Schools Chancellor Joel Klein vowed tonight that he will absolutely leave his position in January — even if efforts to block Mayor Bloomberg’s chosen successor succeed. Klein spoke at a meeting of the Panel for Educational Policy that held few distinctions except for the fact that it will be his last.
“I know it’s been controversial, but controversy is a necessary part of education,” Klein said, reflecting on his eight-plus years as chancellor. “I respect that, and I understand that when you do make changes and look at things differently that it’s going to upset people.”
He added, “I don’t know of any other way to change a system.”
The Panel for Educational Policy is the current incarnation of the city school board, formed in 2002 just as Mayor Bloomberg won control of the city schools and named Klein chancellor. Despite the historic circumstances, tonight’s meeting plugged along unremarkably, as many others have. Some protesting members of the public did attend, but they had a narrow issue in mind: opposition to the planned expansion of a small middle school in Brooklyn.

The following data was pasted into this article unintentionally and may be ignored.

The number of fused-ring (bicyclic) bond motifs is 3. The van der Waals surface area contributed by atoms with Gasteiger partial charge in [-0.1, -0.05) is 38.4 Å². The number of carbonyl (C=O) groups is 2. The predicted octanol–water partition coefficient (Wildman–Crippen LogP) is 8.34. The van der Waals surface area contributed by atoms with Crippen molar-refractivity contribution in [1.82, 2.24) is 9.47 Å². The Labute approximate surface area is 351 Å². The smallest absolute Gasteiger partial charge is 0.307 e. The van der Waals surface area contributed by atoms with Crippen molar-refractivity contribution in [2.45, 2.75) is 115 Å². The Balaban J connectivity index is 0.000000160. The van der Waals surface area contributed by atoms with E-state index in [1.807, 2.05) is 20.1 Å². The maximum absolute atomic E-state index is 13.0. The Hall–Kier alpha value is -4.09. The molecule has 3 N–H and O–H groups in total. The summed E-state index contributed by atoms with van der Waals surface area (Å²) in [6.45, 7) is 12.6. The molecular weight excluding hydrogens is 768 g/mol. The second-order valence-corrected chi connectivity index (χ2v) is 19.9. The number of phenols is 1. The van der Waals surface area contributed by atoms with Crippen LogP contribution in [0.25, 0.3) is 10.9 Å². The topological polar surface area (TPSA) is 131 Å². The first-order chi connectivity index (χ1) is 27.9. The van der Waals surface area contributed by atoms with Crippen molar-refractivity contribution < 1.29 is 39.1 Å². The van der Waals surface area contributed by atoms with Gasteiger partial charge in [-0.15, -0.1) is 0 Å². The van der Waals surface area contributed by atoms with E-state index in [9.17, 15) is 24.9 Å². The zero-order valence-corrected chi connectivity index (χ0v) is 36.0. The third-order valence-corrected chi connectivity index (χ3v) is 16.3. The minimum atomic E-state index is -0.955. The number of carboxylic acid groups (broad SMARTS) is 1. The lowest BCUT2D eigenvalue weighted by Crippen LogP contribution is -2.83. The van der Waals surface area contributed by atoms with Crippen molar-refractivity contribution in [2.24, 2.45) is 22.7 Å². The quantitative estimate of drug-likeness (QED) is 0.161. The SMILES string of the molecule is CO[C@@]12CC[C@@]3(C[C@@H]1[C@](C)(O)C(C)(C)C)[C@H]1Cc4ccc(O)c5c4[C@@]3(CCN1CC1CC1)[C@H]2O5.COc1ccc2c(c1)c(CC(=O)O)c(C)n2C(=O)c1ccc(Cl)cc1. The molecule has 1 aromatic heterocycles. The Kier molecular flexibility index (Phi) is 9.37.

Brooklyn Technical High School held tonight’s meeting.
Other panel meetings this year have included loud protests by busloads of parents who target Klein personally for everything from closing schools to overseeing falling test scores. Tonight’s tone harkened more to the first-ever meeting of the panel, which the New York Times described this way in a headline the next day:
A New Sort of School Board, Bland and Calm